Hustling versus Orienteering
To truly embody the survivalist mindset, it is not enough to simply resist the allure of hustle porn. You have to develop a sense of meta-awareness around the effectiveness of anything you are doing, and noticing when you're hitting diminishing returns.
A common theme in hustle porn is some pattern of mindless repetition with no new learning with iteration. Perhaps you keep taking punches. Perhaps you keep getting up after being punched down, like Paul Newman in Cool Hand Luke. Mindless, suicidal hustle is about a willingness to keep failing endlessly in the same way until you fail entirely, having learned nothing.
The opposite is a reluctance to ever fail twice in the same way. I tend to this extreme personally. As I tweeted recently:
'A good measure of how much of a fit you are for gritty, glass-chewing, winner-take-all type games is how many times you can handle hearing "no" before quitting. My limit is 1. In general, I have very low patience for paths where others have genuine yes/no control over my future.'
Most domains require a degree of mindless repetition of course. Sometimes these domains are of the "you only need 1 yes" variety (fundraising, finding a book publisher, getting a movie break). Other times, the domains just have a particular hit rate (one in a hundred sales leads leads to a sale for example). Whatever the cause, the question is, if the reward requires repetition close to the exhaustion point of your resources, what do you do?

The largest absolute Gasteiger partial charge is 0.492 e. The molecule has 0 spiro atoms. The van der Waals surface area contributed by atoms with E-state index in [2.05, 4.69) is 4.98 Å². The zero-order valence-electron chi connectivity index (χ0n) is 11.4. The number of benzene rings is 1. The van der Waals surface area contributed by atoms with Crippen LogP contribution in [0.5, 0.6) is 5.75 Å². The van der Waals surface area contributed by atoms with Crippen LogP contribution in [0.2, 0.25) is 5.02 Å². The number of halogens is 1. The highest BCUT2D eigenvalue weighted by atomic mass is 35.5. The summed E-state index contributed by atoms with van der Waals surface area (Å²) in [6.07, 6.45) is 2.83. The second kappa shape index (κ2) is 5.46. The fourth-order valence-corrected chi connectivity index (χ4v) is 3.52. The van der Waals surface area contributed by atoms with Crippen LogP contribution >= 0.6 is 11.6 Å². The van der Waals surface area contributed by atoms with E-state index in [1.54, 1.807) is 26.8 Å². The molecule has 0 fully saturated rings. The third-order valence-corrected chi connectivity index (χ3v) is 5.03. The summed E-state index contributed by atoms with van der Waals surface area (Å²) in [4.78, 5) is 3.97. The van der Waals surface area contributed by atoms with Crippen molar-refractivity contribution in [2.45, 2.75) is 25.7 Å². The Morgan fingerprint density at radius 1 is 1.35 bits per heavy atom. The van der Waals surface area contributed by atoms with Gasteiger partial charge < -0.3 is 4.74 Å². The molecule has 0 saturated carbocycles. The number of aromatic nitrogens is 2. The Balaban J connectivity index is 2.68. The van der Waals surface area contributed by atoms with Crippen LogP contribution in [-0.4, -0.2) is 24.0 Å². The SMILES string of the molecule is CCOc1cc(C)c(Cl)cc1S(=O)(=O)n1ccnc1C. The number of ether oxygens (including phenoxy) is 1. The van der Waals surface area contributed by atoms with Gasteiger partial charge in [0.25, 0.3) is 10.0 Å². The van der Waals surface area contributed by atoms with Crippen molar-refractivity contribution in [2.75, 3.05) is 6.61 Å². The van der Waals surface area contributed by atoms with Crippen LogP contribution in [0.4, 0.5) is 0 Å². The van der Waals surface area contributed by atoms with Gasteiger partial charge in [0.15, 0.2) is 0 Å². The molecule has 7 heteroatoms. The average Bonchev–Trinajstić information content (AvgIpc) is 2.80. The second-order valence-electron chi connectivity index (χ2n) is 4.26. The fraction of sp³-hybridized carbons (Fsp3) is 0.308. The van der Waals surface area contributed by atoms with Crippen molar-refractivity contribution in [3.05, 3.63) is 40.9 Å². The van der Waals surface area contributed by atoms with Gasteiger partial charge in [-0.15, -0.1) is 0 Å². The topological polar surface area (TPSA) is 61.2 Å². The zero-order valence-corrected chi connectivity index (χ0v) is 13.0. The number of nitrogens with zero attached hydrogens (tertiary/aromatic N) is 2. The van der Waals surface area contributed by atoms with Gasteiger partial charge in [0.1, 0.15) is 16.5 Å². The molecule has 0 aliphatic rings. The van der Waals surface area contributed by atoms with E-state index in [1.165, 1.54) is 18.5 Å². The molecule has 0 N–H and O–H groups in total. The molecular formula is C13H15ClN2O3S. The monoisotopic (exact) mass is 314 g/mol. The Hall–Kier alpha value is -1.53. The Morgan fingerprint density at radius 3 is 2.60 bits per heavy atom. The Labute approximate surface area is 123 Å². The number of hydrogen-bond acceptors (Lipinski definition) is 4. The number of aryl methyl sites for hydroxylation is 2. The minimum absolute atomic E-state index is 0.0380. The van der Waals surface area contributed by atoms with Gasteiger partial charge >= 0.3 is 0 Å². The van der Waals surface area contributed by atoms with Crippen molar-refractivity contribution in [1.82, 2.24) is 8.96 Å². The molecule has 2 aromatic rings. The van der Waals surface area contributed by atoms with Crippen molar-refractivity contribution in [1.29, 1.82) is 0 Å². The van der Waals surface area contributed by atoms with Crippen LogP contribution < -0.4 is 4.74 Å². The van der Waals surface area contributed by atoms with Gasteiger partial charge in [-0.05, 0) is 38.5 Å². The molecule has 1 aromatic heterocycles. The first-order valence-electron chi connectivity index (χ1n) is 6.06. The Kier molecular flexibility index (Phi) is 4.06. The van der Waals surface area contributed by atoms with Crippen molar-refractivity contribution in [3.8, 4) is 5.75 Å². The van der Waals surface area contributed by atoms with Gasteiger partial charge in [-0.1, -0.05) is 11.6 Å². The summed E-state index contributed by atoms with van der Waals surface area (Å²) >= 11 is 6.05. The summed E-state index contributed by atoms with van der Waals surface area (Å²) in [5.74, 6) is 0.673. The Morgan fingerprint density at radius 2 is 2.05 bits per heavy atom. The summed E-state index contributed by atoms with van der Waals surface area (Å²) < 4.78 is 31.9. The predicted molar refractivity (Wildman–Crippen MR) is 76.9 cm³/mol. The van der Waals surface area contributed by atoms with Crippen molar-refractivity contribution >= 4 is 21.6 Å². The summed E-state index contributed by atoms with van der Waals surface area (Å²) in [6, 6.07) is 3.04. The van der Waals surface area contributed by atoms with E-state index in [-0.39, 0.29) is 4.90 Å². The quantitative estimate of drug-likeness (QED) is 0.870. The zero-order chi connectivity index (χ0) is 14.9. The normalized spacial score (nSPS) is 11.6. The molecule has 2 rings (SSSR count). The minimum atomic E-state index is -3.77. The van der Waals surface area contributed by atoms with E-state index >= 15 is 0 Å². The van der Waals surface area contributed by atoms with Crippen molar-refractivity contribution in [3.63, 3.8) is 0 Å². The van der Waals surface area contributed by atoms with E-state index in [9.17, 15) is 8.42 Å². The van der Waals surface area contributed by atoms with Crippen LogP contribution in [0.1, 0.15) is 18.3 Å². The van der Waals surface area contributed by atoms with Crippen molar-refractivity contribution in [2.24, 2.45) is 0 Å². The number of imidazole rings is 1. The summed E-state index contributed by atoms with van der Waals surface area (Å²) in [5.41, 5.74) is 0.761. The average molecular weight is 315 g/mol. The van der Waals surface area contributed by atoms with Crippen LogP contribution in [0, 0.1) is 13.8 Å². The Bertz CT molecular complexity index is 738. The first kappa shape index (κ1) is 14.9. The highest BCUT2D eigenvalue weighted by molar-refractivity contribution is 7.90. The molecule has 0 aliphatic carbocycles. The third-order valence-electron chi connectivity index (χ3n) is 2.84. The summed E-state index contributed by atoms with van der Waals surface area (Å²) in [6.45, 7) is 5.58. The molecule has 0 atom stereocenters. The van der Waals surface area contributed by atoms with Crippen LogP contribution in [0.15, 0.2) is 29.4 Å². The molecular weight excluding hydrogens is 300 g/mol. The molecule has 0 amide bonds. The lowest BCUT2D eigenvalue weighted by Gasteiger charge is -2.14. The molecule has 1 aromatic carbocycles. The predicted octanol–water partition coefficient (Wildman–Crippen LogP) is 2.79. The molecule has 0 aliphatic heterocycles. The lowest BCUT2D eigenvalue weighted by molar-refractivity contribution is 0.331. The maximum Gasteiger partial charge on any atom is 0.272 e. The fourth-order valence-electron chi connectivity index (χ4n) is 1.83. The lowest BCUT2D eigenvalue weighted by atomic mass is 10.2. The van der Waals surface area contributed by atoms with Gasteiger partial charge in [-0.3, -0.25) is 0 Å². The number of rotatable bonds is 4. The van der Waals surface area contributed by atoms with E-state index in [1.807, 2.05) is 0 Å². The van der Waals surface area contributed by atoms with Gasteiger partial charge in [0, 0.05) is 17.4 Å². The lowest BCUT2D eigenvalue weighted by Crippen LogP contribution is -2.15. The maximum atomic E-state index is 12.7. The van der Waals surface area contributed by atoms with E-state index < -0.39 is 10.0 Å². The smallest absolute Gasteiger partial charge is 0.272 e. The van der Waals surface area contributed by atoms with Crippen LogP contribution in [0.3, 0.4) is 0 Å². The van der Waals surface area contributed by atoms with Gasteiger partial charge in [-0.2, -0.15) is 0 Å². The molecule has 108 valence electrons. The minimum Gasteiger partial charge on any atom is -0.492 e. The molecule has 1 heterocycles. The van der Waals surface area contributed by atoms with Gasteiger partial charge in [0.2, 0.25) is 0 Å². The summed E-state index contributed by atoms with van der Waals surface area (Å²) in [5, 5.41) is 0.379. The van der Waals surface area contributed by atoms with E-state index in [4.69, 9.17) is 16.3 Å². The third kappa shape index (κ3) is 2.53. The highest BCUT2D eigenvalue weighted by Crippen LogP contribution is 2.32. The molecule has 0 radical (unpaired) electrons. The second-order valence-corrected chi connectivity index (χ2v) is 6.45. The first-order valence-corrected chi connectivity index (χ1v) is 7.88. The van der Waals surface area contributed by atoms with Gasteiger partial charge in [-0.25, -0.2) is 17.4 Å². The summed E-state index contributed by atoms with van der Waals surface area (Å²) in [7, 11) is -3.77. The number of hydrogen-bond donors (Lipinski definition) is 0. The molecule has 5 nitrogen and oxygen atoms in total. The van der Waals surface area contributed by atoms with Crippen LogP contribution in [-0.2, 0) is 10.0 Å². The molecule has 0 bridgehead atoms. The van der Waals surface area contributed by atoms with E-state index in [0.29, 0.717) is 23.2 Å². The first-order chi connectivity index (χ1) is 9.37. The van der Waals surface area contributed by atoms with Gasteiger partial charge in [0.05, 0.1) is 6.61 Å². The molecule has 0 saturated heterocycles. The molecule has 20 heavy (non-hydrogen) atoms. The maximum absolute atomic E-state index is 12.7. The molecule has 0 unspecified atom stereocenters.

Let's say a particular game has a 1/100 chance of paying off, and you have enough money for 99 tries. Do you blow it all? Or do you at some point switch to a game with more favorable odds while you still have money left?
Where you stop and change strategies between giving up after a single attempt and blowing all you have is something of a personality trait, a set-point of default risk taking (which includes potentially irrational sunk-cost attitudes). Often it is a function of how you learn.